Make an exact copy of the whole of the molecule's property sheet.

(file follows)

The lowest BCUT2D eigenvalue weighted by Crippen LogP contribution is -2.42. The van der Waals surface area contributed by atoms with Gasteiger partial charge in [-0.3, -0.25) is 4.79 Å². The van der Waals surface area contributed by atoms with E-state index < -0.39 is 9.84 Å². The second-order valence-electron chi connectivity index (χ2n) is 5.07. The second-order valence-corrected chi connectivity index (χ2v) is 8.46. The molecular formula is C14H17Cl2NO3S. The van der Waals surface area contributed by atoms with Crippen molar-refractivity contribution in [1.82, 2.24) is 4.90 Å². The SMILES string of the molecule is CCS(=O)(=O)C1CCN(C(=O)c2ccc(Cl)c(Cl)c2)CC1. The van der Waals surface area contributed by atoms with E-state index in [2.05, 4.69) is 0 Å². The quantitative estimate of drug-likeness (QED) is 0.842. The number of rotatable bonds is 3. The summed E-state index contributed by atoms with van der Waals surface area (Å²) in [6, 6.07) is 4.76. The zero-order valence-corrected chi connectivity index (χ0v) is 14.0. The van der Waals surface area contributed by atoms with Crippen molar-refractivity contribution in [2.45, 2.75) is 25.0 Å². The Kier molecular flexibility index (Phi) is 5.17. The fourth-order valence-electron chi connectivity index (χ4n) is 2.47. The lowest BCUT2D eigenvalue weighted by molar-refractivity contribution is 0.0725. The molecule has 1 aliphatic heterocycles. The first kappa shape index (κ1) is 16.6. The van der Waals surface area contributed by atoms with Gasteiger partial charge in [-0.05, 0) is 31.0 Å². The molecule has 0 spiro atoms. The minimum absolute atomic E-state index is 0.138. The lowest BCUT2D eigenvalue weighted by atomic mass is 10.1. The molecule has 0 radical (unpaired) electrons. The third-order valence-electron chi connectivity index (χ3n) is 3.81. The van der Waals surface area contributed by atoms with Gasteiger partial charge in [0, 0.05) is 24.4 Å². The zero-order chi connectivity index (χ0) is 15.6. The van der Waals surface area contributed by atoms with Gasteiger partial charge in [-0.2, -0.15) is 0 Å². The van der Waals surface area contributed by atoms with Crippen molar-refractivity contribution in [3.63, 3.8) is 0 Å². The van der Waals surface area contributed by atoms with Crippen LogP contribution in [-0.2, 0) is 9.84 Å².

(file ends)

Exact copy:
The lowest BCUT2D eigenvalue weighted by Crippen LogP contribution is -2.42. The van der Waals surface area contributed by atoms with Gasteiger partial charge in [-0.3, -0.25) is 4.79 Å². The van der Waals surface area contributed by atoms with E-state index < -0.39 is 9.84 Å². The second-order valence-electron chi connectivity index (χ2n) is 5.07. The second-order valence-corrected chi connectivity index (χ2v) is 8.46. The molecular formula is C14H17Cl2NO3S. The van der Waals surface area contributed by atoms with Crippen molar-refractivity contribution in [1.82, 2.24) is 4.90 Å². The SMILES string of the molecule is CCS(=O)(=O)C1CCN(C(=O)c2ccc(Cl)c(Cl)c2)CC1. The van der Waals surface area contributed by atoms with E-state index in [2.05, 4.69) is 0 Å². The quantitative estimate of drug-likeness (QED) is 0.842. The number of rotatable bonds is 3. The summed E-state index contributed by atoms with van der Waals surface area (Å²) in [6, 6.07) is 4.76. The zero-order valence-corrected chi connectivity index (χ0v) is 14.0. The van der Waals surface area contributed by atoms with Crippen molar-refractivity contribution in [2.45, 2.75) is 25.0 Å². The Kier molecular flexibility index (Phi) is 5.17. The fourth-order valence-electron chi connectivity index (χ4n) is 2.47. The lowest BCUT2D eigenvalue weighted by molar-refractivity contribution is 0.0725. The molecule has 1 aliphatic heterocycles. The first kappa shape index (κ1) is 16.6. The van der Waals surface area contributed by atoms with Gasteiger partial charge in [-0.05, 0) is 31.0 Å². The molecule has 0 spiro atoms. The minimum absolute atomic E-state index is 0.138. The lowest BCUT2D eigenvalue weighted by atomic mass is 10.1. The molecule has 0 radical (unpaired) electrons. The third-order valence-electron chi connectivity index (χ3n) is 3.81. The van der Waals surface area contributed by atoms with Gasteiger partial charge in [0, 0.05) is 24.4 Å². The zero-order chi connectivity index (χ0) is 15.6. The van der Waals surface area contributed by atoms with Gasteiger partial charge in [-0.2, -0.15) is 0 Å². The van der Waals surface area contributed by atoms with Crippen molar-refractivity contribution in [3.63, 3.8) is 0 Å². The van der Waals surface area contributed by atoms with Crippen LogP contribution in [-0.2, 0) is 9.84 Å².